I have been hard at work updating my online content. It has been a lot of work. I am taking a break from publishing desserts and high calorie treats. For the next few months I will be focusing on healthier options, and incorporate a little bit of my workout information as well. For the next few months it is all going to be about good sources of protein, portion size, and nutrition.
If there is anything in particular you would like me to make, send me an email.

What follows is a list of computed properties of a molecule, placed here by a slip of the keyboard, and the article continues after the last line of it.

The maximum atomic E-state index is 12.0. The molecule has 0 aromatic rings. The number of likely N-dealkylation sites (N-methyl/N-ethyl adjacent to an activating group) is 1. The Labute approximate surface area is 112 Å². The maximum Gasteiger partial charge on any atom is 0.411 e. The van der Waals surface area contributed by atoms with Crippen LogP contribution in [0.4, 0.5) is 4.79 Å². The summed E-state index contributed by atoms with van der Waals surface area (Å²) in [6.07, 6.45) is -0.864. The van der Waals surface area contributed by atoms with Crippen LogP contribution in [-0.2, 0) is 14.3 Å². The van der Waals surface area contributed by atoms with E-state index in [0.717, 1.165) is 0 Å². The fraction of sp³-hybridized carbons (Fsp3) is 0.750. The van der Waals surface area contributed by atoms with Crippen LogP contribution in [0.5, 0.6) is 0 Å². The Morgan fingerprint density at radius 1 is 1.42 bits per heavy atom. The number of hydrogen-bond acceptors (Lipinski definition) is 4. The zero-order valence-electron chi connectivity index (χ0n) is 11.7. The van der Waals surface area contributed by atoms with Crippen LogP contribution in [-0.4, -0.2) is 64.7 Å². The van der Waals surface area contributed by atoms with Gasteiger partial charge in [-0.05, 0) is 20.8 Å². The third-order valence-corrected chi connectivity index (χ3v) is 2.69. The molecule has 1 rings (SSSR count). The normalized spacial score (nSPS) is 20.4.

The other day, I went to the Pike Place Market with my son to look around and see what was going on. How I love that market! The smell of flowers, coffee, and fish...ahhh, nothing quite like it. I saw some pepper ornament things hanging from the ceiling of a shop and asked one of the employees if they were real peppers. He abruptly say, "yes". It was closing time, and he clearly did not want to stand around and chit-chat with me. Anyway, I took the above photograph at Seattle's Pike Place Market. These are drying peppers and garlic. From closer inspection, they look like Thai Red Peppers. I thought that they were so pretty hanging there that I needed to take a picture. I started growing Thai peppers in my garden, and have yet to use them in any dish. The image inspired me to publish a quick blog about Seasoning Blends. (Note: these are not my recipes, I got most of them from allrecipes.com) Seasoning Blends tend to be very expensive in the supermarket. When we look at the ingredients, it is plain to see there is no reason we should not be able to make these at home. Alas - here are some of my top picks: